Should some businesses be reserved for locals? Young entrepreneurs welcome new investment act

Should some businesses be reserved for locals?  Young entrepreneurs welcome new investment act


Local young entrepreneurs were quite vocal about the new Namibia Investment Promotion Act that provides the trade minister the discretion to reserve specific economic sectors to local entrepreneurs. While some welcome the initiative, saying expatriates ought to enter into sectors where Namibians have no capacity to operate in, others question if entrepreneurs, including foreigners, ought to be limited to certain sectors given their businesses provide employment.

“Namibians need to ask themselves if foreigners are really taking locals jobs, especially those who are running their own businesses and are not in anyone’s employment,” says livestock entrepreneur, Laimi Elago.

Poultry farmer Michael Mulunga has a different view, saying specific markets are so informal they do not need technical expertise and should therefore be reserved for Namibians. “If we have expatriates coming here and doing what locals can do then they are making it difficult for locals for survive. The jobs of expatriates is to go in the markets were we have limited capacity,” said Mulunga during a recent entrepreneurship development programme information sharing session.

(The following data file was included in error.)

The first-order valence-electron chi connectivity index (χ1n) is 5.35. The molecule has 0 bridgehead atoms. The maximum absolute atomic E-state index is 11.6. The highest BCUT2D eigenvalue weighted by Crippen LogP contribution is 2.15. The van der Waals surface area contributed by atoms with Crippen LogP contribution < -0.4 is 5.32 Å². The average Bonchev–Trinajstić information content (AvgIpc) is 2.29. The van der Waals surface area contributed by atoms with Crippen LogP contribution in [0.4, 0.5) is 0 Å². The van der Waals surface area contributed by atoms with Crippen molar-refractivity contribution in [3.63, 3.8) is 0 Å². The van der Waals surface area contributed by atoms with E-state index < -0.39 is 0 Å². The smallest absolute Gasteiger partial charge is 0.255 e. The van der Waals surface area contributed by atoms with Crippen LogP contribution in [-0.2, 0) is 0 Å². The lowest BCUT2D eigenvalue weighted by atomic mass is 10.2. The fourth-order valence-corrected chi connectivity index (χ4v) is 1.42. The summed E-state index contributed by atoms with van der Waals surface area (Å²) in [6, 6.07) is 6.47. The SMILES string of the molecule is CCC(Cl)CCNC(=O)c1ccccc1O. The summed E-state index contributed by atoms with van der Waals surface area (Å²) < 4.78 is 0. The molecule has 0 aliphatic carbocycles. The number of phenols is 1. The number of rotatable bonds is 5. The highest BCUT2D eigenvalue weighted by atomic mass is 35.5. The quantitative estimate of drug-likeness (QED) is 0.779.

President Hage Geingob recently signed into law the Namibia Investment Promotion Act giving the Minister of Industrialisation, Trade and SME Development the option to reserve certain sectors of the economy for Namibians. Some of the businesses activities already identified as those ought to be reserved for locals are take-way businesses, street vending, hairdressing, beauty salons, catering and retail businesses.

Hermien Elago, another entrepreneur, welcomed the Act as a noble idea but expressed doubts that it would address the root causes of unemployment in the country; the spirit of entitlement among young Namibians and the general lack of skills among the Namibian youth. “These people are not taking anyone’s jobs, they are taking up opportunities that are freely available to all of us,” she says.

While slightly in agreement with her sister, Laimi Elago feels the Chinese do need to be restricted to certain economic sectors. “I do feel the Chinese need to be restricted to the wholesale market and that Namibians should be allowed to then own and run Chinese shops,” she says.

Another entrepreneur, Elsarien Katiti, welcomes the Act, which he sees as a clarion call to young Namibians to be business-oriented and proactive. “It is about time that we become proactive in our own economic and financial independence. Stop waiting for handouts, an opportunity has been availed, take it,” said Katiti.

Caption (Pic: Local Entrepreneurs.jpg): Local entrepreneurs at Twapewa Kadhikwa’s Entrepreneurship Development Programme Information Sharing. (Photo: Selma Ikela).


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